The main difference between the Serbian Labor Law provisions on paid annual leave and the provisions of the Directive is in that under the Serbian law, termination of employment does not of itself entitle the employee to a compensation for unspent annual leave. According to Article 71 of the Serbian Labor Law, in the event of employment termination, the employer is obliged to issue to the employee a certificate on the number of unspent annual leave days. Those days can be carried forward to the subsequent employer. Another specific feature of the paid annual leave regulation under Serbian law is that it is not possible to carry forward unspent holiday days beyond 30 June of the subsequent year. Moreover, if at least three weeks of holiday are not used in the year to which the entitlement pertains, the remainder of the holiday days cannot be carried forward (except in case where the employee was unable to use those three weeks because of maternity or childcare leave). If the pause between two employments is longer than 30 working days, the entitlement to holiday accrued with the former employer is affected by the rule that the employee cannot use holiday within the first six months with the new employer.
The only instance under Serbian law when the employee is entitled to a monetary compensation for unspent holiday is a situation where the holiday days were not used because of employer’s fault (Article 76 of the Labor Law). In that case, the employee is entitled to damages calculated based on his/her average salary earned in the period of three preceding months (the Labour Law does not define a point in time from which the three-month reference period starts running), proportionately applied to the number of holiday days affected.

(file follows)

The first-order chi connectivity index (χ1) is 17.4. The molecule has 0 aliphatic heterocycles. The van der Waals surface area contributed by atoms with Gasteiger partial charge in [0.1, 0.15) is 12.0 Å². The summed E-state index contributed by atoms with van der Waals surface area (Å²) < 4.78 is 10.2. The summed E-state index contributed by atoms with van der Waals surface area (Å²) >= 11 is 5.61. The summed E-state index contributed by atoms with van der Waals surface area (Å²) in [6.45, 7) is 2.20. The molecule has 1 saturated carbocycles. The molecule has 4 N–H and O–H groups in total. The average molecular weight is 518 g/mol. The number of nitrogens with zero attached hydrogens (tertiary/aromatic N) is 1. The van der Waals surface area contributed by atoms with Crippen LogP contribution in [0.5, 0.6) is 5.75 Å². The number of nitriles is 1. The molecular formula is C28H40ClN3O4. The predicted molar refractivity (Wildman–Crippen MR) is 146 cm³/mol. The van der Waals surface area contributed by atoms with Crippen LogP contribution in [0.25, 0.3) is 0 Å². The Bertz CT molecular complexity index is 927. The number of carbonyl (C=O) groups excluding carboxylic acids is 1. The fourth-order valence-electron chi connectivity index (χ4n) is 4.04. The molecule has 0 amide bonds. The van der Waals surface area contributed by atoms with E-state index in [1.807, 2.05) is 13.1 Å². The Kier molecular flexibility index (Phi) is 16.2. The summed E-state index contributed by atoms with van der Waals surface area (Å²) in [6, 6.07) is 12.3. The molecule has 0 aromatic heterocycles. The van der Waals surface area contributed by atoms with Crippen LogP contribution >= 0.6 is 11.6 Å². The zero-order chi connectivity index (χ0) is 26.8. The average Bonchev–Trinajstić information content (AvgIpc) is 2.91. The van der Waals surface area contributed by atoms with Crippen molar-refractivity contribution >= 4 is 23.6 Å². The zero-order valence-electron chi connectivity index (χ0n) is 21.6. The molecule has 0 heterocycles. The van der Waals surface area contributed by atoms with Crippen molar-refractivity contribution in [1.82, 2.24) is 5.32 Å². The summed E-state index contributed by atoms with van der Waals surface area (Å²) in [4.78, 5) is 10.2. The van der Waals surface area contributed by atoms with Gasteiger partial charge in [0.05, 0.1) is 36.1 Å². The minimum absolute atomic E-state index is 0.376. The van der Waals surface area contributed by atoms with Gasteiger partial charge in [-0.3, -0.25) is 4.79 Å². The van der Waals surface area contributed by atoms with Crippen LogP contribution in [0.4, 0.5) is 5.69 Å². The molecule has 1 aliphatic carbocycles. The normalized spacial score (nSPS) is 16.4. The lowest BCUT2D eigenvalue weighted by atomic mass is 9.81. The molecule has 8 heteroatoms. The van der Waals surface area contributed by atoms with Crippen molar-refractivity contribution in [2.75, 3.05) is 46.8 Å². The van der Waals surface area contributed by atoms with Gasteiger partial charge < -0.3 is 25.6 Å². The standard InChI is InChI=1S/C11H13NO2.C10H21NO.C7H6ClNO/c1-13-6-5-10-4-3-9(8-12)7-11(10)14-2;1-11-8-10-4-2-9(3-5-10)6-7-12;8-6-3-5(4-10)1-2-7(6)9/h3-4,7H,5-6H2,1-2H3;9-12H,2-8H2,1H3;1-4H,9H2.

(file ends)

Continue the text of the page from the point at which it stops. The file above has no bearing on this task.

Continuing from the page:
It is up to the court to determine the existence of the employer’s fault in each particular case. The courts have held thus far that the employer’s fault would exist when the employer failed to respond to a holiday request, or failed to approve a holiday request without justification. It has been also held that the situation where the employee was unable to use his/her holiday because the employment had ended for the employee’s fault before the employee made a holiday application is not an employer’s fault. Furthermore, the Ministry of Labor, whose opinions are not binding but may have persuasive force on courts, has opined that the employee’s inability to use holiday because of absence from work for health reasons cannot be considered an employer’s fault. On the other hand, the Ministry of Labor’s position is that the employer would be at fault if it did not offer to the employee to consume the entire holiday entitlement prior to the termination for redundancy or retirement.
It follows that the Serbian law does not entitle an employee to a remuneration for untaken annual paid leave upon termination, except where the employee was prevented from using his/her paid annual leave prior to the termination as a result of the employer’s fault, in which case the employee is entitled to damages.
This being said, the remaining question is whether the entitlement to damages in case of inability to use one’s holiday for the employer’s fault is an inheritable right under Serbian law. The answer depends on whether the claim is awarded or not. The claim awarded in a final judgment or recognized in a written settlement is inheritable. However, if the claim has not been finally awarded or recognized in a written settlement prior to the employee’s death, the ability of heirs to assert it depends on the legal nature of the claim. If the damages resulting from the inability to use one’s holiday because of the employer’s fault are qualified as damages for pain and suffering, a claim would not be inheritable. This follows from Article 204 of the Law on Obligations which provides that a claim for non-material damage (pain and suffering) is inheritable only if awarded in a final judgment or acknowledged in a written settlement. Serbian courts have not yet, to our knowledge, decided on the legal nature of a claim for damages resulting from inability to consume one’s holiday faulted by the employer.